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The impact of the financial crisis in corporate growth strategies

The impact of the financial crisis in corporate growth strategies

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Published by DavidValente

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Categories:Business/Law, Finance
Published by: DavidValente on Jan 15, 2010
Copyright:Attribution Non-commercial

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04/17/2011

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THE REACTION OF CORPORATE GROWTHSTRATEGIES TO ENVIRONMENTAL SYSTEMS CHANGE
David R. Valente
Project coordinated by Prof. Dr. Martin Carree, Head of the StrategyDepartment at the Maastricht School of Business and Economics
THE CASE OF THE 2008-09 GLOBAL FINANCIAL CRISIS
December 2009
Presentation developed as an unofficial complement to the formal written document
 
David R. Valente 
14-01-102
 A crisis considered by many as the worst since the Great Depression, and the first at the scale of a globalized world, reached in 2008 the world financial systems and the global economy. Two key consequences are likely to come out of this crisis: (1)new regulatory systems; and (2) new stakeholder perceptions on managerial practice. We evaluate in this study the impactthat a business environmental change is likely to have in corporate growth strategies. We find that the debt cost, the firmstock valuation, the investor ownership structure, the executive remuneration incentives and the shareholder risk aversionare all factors that significantly impact the preference of firms to choose acquisitive growth. We find also through a survey of 107 global top executives that the debt cost, the long term executive remuneration schemes and the shareholder riskaversion are likely to increase in the “new normal” business environment. As a conclusion, we find that the movements inthese three indicators are significant to explain an expected long term increase in the preference for firms to choose highorganic growth strategies in detriment of acquisitions. The conclusions are likely to originate new benchmarks for financialinvestors, so that the evaluation on public firms´s performance may be adjusted to a new set of indicators. Finding thecorrect firm positioning in the start of a new business environment is key. We hope to provide in this study a fundamentalbasis to support new benchmarks and managerial sight over the long term firm competitiveness and performance.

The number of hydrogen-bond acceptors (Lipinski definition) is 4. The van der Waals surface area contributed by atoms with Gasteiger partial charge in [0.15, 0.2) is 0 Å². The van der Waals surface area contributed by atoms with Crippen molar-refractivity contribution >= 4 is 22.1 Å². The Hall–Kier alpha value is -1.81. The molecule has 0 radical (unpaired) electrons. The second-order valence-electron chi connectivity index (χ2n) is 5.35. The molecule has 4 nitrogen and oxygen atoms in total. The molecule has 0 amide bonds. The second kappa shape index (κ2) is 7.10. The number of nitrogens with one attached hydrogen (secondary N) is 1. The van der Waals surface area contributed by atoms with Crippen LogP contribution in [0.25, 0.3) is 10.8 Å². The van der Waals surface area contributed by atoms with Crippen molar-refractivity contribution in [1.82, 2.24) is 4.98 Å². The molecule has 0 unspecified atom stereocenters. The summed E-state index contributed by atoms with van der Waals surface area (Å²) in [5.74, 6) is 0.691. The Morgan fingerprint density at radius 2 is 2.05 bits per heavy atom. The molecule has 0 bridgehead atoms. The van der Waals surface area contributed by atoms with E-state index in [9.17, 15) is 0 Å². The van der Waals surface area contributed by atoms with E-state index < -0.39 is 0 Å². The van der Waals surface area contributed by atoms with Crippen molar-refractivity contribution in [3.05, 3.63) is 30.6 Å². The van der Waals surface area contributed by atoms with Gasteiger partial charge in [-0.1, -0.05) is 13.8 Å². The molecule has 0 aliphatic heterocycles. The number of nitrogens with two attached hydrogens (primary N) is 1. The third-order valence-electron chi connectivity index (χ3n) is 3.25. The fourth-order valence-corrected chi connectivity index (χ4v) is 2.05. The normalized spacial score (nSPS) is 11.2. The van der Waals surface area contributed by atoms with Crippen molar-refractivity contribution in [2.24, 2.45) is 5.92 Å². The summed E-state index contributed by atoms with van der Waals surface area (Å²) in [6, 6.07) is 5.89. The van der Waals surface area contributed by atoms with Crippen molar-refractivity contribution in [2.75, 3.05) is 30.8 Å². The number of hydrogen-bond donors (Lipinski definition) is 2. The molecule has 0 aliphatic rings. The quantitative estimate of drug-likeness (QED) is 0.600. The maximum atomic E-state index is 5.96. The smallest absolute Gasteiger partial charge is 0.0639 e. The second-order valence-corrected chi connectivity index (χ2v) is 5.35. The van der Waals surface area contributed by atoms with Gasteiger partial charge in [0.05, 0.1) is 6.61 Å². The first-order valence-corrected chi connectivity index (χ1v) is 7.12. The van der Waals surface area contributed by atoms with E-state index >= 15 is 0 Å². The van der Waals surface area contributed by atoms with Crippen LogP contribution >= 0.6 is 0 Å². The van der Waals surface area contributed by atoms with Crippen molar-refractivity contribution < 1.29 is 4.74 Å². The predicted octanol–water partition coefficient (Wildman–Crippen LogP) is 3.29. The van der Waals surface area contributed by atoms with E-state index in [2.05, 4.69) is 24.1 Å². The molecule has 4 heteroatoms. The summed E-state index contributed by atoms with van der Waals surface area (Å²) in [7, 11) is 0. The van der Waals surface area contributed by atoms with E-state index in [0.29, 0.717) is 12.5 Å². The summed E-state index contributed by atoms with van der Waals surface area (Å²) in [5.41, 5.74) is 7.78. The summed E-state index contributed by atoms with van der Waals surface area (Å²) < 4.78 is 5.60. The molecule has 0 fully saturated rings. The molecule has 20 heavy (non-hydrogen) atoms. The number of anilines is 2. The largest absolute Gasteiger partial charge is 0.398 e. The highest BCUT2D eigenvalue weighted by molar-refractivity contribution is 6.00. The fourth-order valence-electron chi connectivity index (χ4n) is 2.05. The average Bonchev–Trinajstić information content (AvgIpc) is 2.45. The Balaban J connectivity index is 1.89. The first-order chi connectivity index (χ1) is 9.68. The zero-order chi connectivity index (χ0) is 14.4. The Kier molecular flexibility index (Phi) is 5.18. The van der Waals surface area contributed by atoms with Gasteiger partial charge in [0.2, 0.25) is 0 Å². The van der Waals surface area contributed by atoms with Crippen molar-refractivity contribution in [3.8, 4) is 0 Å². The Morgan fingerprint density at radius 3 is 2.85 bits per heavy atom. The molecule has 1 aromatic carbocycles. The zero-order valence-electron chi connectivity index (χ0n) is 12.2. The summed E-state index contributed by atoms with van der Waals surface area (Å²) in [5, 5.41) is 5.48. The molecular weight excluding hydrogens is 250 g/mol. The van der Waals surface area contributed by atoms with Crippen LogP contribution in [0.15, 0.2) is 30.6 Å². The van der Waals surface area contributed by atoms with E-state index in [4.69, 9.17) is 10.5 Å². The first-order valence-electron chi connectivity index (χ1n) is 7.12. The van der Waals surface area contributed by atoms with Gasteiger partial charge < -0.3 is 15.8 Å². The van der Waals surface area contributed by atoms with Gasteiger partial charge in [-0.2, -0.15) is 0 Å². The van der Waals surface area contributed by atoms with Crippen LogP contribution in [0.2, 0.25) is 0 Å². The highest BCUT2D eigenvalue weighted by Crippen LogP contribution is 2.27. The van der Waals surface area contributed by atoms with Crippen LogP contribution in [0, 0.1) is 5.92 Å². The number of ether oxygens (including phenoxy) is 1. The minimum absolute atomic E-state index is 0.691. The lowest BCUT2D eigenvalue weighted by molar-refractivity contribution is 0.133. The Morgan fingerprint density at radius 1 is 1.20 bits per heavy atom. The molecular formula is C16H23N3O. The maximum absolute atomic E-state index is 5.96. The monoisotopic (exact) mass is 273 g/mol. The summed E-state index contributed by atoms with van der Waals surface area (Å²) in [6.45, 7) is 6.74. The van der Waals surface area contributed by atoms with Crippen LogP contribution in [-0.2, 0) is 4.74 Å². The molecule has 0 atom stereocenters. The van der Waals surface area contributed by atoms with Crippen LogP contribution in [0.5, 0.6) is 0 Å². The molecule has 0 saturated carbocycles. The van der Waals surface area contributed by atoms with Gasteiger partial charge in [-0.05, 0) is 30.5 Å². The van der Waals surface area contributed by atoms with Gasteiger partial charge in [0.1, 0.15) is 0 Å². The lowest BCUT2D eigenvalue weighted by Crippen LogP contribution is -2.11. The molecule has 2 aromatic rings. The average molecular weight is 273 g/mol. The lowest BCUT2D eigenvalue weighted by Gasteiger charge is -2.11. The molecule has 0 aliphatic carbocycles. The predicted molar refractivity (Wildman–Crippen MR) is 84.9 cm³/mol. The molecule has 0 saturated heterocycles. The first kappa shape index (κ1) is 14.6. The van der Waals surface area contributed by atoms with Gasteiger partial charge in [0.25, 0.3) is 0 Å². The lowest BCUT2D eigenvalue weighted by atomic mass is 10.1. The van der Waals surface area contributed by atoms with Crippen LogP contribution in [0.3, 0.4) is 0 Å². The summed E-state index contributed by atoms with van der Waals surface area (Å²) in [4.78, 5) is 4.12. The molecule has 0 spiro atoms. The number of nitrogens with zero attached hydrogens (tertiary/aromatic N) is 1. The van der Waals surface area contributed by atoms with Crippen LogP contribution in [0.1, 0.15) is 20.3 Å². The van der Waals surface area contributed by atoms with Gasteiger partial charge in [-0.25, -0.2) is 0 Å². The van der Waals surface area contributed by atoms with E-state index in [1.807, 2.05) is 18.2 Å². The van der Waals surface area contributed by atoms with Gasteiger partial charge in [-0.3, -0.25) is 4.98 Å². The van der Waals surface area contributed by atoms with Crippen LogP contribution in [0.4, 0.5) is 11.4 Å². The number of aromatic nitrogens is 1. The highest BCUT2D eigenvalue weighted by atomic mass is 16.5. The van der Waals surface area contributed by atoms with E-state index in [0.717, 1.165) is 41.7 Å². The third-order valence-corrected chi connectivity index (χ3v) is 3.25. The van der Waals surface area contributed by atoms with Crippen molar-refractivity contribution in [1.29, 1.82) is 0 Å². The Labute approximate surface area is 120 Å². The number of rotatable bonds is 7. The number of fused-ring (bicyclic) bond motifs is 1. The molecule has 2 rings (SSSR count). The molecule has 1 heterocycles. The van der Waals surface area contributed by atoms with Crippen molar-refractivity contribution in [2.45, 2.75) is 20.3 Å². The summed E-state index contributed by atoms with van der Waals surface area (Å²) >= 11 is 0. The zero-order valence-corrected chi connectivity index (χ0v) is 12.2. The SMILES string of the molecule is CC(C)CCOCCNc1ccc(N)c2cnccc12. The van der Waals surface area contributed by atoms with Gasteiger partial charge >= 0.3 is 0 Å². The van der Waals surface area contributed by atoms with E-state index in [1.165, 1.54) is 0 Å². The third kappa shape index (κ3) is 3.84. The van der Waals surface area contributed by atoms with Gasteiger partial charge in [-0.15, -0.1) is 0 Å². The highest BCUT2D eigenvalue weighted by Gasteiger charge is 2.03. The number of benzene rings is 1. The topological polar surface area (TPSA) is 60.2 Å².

Executive Summary
 
David R. Valente 
14-01-103
Executive Summary
1.We are convinced that the recent wave of acquisitions in the last decade (e.g. mega-deals) is highlyinfluenced by the systems thinking behaviour that managers tend to adopt when working within the capitalmarket dynamics. We believe there are non-strategic factors with a strong impact on the willingness forfirms to acquire2.Vast research finds that in average acquisitions deliver value only in 30 to 50% of the deals (seeSudarsanam, 2003, ch. 4)3.We are convinced that the global crisis may bring some structural changes in regulations, stock marketperceptions and others likely to reduce the incentives for managers to focus on quick short term growth4.Based on the research assumptions, we believe the world post crisis environment will have less incentivesfor extreme short term focus and that less but more value creating acquisitions may take place

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